On the 1st April 1924, Adolf Hitler was found guilty of treason for his role in the Beer Hall Putsch and sentenced to five years in jail. His comfortable Festungshaft (which translates as fortress confinement) in Landsberg Prison lasted for only eight months before he was released for good behaviour. His detention provided him with the opportunity to write Mein Kampf, his blueprint for power, and to rethink the tactics he would use to take that power in Germany.
The Beer Hall Putsch, also known as the Munich Putsch, had begun on the 8th November 1923 when Hitler led an attempted coup against the Weimar Government by trying to seize power in the Bavarian city of Munich. Despite a successful first evening, however, the coup was quickly stalled the following day after the police and army engaged the relatively small Nazi Party in open street fighting.
Hitler hid in a friend’s house, and his arrest for treason two days later could have been the end of his political career. However, he chose to defend himself during his public trial which acted as a propaganda platform. Hitler openly admitted trying to overthrow the government but claimed that he was not guilty of treason since, in his words, “There is no such thing as high treason against the traitors of 1918.”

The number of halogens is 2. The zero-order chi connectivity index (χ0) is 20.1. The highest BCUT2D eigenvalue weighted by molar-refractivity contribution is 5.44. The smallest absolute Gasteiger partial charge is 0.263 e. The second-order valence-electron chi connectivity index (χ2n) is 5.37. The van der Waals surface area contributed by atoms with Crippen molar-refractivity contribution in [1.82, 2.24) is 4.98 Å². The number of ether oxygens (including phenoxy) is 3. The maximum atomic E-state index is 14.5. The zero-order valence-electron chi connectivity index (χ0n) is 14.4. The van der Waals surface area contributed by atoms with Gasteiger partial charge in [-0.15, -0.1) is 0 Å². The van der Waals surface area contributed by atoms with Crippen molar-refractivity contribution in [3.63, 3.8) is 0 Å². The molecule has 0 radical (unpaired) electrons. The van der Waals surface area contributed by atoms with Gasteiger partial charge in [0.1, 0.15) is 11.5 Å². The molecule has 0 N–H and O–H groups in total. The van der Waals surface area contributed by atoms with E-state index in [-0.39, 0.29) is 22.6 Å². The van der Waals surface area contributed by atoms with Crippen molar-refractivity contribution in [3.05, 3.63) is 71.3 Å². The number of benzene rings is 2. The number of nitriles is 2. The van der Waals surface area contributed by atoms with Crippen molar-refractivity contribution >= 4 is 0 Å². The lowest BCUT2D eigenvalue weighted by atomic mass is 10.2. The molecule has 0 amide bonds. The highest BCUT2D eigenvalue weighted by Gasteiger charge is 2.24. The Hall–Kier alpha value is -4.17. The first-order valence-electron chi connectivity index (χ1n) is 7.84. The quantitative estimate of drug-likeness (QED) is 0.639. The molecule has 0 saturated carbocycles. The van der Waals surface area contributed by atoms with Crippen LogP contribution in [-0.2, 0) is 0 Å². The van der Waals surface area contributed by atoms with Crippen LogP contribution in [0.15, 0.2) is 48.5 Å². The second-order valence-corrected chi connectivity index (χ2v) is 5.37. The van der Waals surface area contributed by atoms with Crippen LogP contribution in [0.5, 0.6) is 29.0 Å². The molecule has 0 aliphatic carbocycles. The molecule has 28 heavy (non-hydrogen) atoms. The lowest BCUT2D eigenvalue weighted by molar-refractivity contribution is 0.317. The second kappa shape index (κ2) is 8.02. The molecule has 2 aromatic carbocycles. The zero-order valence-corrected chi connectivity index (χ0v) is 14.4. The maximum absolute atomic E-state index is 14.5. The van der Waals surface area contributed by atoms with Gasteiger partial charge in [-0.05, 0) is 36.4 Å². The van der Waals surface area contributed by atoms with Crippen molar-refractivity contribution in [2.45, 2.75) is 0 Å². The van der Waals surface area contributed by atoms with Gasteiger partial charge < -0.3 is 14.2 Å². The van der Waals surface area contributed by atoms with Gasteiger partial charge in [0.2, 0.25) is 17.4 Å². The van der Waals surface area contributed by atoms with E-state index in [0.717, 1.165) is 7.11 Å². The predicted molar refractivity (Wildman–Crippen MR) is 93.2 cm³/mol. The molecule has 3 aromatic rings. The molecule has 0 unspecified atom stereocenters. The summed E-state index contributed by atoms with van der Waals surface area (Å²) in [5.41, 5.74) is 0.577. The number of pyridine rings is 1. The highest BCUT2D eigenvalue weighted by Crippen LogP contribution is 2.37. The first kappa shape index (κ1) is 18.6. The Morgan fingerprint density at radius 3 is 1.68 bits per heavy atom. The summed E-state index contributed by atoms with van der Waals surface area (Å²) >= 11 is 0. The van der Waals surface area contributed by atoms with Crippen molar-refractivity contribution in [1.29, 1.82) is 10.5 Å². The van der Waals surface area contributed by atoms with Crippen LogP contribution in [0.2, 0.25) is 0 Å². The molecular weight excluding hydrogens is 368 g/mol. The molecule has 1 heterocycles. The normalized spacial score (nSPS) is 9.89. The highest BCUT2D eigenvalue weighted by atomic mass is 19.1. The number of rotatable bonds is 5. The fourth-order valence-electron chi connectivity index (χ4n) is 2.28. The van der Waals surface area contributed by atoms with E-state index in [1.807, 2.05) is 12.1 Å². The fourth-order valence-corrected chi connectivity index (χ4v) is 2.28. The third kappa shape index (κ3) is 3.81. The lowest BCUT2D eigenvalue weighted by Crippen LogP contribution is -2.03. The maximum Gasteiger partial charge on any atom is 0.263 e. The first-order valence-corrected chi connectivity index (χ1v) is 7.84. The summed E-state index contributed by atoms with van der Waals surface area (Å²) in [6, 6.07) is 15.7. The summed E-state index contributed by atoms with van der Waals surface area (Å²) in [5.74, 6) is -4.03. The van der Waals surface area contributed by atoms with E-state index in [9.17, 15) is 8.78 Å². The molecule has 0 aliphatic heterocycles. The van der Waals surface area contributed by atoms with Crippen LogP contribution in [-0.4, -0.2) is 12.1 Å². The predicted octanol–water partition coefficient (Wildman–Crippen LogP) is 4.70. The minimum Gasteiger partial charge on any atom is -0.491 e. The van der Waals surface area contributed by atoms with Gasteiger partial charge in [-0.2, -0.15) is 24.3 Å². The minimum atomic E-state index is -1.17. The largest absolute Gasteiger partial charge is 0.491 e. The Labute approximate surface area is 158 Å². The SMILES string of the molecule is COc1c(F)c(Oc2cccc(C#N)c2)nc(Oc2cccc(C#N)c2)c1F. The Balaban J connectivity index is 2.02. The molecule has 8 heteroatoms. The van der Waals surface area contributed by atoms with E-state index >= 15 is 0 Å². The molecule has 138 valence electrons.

The trial secured Hitler enormous media attention, and catapulted him and the Nazi Party to national prominence. Despite being imprisoned and banned from public speaking, Hitler was able to rebuild the Nazi Party following his release along less revolutionary lines that eventually saw him appointed Chancellor in January 1933.